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Child Psychotherapists

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s child psychotherapists, we are concerned primarily with the treatment of emotional disturbance in children and young people, although we also work in a consultative capacity in a variety of settings which involve the growing individual. There is a wide range of maladjustment which comes within the psychotherapist’s remit. When carrying out individual treatment, we attempt to help the patient to understand their situation and, in particular, any unconscious factors which may be contributing to current difficulties. In other words, we are concerned with the patient’s “inner world” – the subjective picture of people and things we all carry around within us, sometimes without even being aware of it and which may or may not adequately correspond to outward reality.

The last comment is significant

Whatever the part played by unconscious determinants of behaviour, the importance of the outer world is in no way to be discounted or neglected. It is clear that socio-economic factors operate on everyone – they can be a contributory and sometimes, main cause of the problems. There we find children from a large urban area suffering considerable deprivation in their home backgrounds, where the school classes are too large for teachers to give disturbed children the concerned attention they so badly need.

Social Disadvantage

There is ample evidence in surveys such as The National Survey of Health and Development, a long-term follow-up of four thousand boys and girls born in 1946 (Douglas, 1964), of consistent associations between maladjustment, poor educational progress and social disadvantage. Such associations are also demonstrated in the reports of the National Child Development Study (Pringle, Butler and Davie, 1966; Davie, Butler and Goldstein, 1972). These studies found particular categories of children to be disadvantaged from birth onwards.

Clearly, socio-political change and augmented social and educational services form one of the possible approaches to the problem of maladjustment in children. The elimination of poverty, bad housing, general overcrowding and too large classes in schools would be an important step forward. We are sure of this in general terms, but we still need precise research data on such matters as the effects on development of familiar old-style overcrowding and of new-style high-rise tower blocks.

Incidence of Maladjustment

Despite the emphasis, it is a disappointing and paradoxical fact that an evident increase in national prosperity since the Second World War has led to no reduction in the incidence of maladjustment. On the contrary, delinquency rates have increased and this despite growth in the social services, the helping agencies and increased educational opportunity. Some of the apparent rise in delinquency may be spurious, a result, in fact, of society’s increasing awareness of the problem and altered methods of ascertainment. Some part of the rise, however, is probably genuine. For its explanation, many point to the still evident contrast between the prosperous and the poor (one child in 16 in Britain is socially disadvantaged [Wedge and Prosser, 1973]) and to the accelerating growth of our dehumanised cities.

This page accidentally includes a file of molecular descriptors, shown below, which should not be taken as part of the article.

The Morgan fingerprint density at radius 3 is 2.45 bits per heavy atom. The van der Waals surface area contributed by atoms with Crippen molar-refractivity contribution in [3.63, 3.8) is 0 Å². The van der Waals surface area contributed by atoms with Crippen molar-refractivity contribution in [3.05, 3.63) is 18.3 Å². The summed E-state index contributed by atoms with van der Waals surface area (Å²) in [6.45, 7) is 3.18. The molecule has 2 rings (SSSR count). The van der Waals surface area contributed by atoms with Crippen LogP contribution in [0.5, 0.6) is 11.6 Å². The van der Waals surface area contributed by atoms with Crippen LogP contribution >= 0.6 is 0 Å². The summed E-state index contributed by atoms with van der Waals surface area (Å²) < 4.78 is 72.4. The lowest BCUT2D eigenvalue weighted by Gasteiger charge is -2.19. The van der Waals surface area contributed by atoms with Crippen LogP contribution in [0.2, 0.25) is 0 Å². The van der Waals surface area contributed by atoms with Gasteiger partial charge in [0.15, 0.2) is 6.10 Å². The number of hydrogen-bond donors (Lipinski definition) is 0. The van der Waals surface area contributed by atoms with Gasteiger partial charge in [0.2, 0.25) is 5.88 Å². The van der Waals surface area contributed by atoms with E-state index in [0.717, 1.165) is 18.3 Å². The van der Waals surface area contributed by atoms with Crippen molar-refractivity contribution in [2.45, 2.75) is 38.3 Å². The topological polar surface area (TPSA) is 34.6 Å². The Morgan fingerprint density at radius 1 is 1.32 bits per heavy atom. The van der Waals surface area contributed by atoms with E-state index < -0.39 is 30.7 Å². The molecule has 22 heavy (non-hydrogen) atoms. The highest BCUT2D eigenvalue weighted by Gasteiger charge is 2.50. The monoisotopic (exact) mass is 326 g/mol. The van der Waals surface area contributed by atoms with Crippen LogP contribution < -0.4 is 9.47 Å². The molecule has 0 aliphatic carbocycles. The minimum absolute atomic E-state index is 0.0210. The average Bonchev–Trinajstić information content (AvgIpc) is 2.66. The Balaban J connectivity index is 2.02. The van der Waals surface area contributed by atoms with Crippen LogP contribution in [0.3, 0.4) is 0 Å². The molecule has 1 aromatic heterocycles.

As child psychotherapists, we have not at all found it easy to assess the incidence of maladjustment in the general population. In large-scale surveys, of which there have been in any case few, assessments of disturbance have of necessity had to be made mainly on the basis of teacher’s rating scales or parents’ reports.

The validity and reliability of these is open to some question, although in fact, such ratings are likely to underestimate rather than overestimate maladjustment. Professional estimates of the general prevalence of psychiatric disorder have varied considerably, probably as the result of differing methods of assessment (Rutter and Graham, 1970).

The Underwood Committee (1955) and the Scottish Education Department Committee on the Ascertainment of Maladjusted Children (1964) were unable to offer an estimate of the prevalence of maladjustment in school children. Much earlier, however, Burt (1933) had judged the incidence of neurotic disturbance among school children to be 5-6%.

Rutter and Graham (1967), employing psychiatric interviews with parents and children after the initial screening with parent and teacher questionnaires, reported an incidence rate of 6.8% for clinically important psychiatric disorder in a population of 10-11 year old children in the Isle of Wight. The same authors later reported a considerably greater incidence in the same population, using the same criteria, when the subjects had reached 14-15 years.

Reviewing studies in infant schools, Chazan and Jackson (1974) reported 12-14% of such children to be either somewhat or very disturbed. Long-term follow-up studies suggest still higher figures. Rutter (1973) reports the prevalence of psychiatric disorder in 11 year olds in an Inner London borough to be double that in the Isle of Wight – as might perhaps be expected. Richman et al. (1974) in a survey of three year olds, again in a London borough, noted 7-14% as having significant problems.


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